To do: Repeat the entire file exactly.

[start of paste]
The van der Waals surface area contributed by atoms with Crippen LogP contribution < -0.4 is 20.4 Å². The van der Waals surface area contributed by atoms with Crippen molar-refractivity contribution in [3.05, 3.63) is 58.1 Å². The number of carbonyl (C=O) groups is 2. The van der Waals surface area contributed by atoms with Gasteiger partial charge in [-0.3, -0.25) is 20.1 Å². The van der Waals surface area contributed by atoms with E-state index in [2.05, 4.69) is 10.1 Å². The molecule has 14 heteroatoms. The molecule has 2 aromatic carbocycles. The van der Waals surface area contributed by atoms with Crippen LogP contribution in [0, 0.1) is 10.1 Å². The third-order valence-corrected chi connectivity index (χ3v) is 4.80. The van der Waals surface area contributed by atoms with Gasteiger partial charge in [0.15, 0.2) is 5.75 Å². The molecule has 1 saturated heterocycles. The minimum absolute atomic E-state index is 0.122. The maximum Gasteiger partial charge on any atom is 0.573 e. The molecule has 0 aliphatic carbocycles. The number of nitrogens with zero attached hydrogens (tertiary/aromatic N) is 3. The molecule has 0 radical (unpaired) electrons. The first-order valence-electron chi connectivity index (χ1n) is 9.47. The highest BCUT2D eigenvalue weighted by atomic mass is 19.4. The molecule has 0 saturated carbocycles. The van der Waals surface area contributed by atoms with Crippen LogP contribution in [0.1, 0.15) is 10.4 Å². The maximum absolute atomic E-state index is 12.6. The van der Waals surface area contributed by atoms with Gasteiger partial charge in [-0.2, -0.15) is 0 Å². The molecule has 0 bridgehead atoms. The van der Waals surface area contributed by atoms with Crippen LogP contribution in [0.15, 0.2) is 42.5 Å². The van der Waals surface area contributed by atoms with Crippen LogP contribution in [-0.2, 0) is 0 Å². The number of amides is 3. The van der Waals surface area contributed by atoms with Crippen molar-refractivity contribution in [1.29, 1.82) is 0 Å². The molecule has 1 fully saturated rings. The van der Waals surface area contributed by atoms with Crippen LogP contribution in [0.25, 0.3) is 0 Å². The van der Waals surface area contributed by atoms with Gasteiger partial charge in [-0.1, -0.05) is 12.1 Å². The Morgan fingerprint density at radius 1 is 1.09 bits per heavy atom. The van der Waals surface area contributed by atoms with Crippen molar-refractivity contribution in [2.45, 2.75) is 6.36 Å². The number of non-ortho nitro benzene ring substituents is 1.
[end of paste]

The van der Waals surface area contributed by atoms with Crippen LogP contribution < -0.4 is 20.4 Å². The van der Waals surface area contributed by atoms with Crippen molar-refractivity contribution in [3.05, 3.63) is 58.1 Å². The number of carbonyl (C=O) groups is 2. The van der Waals surface area contributed by atoms with Gasteiger partial charge in [-0.3, -0.25) is 20.1 Å². The van der Waals surface area contributed by atoms with E-state index in [2.05, 4.69) is 10.1 Å². The molecule has 14 heteroatoms. The molecule has 2 aromatic carbocycles. The van der Waals surface area contributed by atoms with Crippen LogP contribution in [0, 0.1) is 10.1 Å². The third-order valence-corrected chi connectivity index (χ3v) is 4.80. The van der Waals surface area contributed by atoms with Gasteiger partial charge in [0.15, 0.2) is 5.75 Å². The molecule has 1 saturated heterocycles. The minimum absolute atomic E-state index is 0.122. The maximum Gasteiger partial charge on any atom is 0.573 e. The molecule has 0 aliphatic carbocycles. The number of nitrogens with zero attached hydrogens (tertiary/aromatic N) is 3. The molecule has 0 radical (unpaired) electrons. The first-order valence-electron chi connectivity index (χ1n) is 9.47. The highest BCUT2D eigenvalue weighted by atomic mass is 19.4. The molecule has 0 saturated carbocycles. The van der Waals surface area contributed by atoms with Crippen LogP contribution in [0.1, 0.15) is 10.4 Å². The maximum absolute atomic E-state index is 12.6. The van der Waals surface area contributed by atoms with Gasteiger partial charge in [-0.2, -0.15) is 0 Å². The molecule has 0 bridgehead atoms. The van der Waals surface area contributed by atoms with Crippen LogP contribution in [0.15, 0.2) is 42.5 Å². The van der Waals surface area contributed by atoms with Crippen LogP contribution in [-0.2, 0) is 0 Å². The number of amides is 3. The van der Waals surface area contributed by atoms with Crippen molar-refractivity contribution in [1.29, 1.82) is 0 Å². The molecule has 1 fully saturated rings. The van der Waals surface area contributed by atoms with Crippen LogP contribution in [0.25, 0.3) is 0 Å². The van der Waals surface area contributed by atoms with Gasteiger partial charge in [-0.1, -0.05) is 12.1 Å². The Morgan fingerprint density at radius 1 is 1.09 bits per heavy atom. The van der Waals surface area contributed by atoms with Crippen molar-refractivity contribution in [2.45, 2.75) is 6.36 Å². The number of non-ortho nitro benzene ring substituents is 1.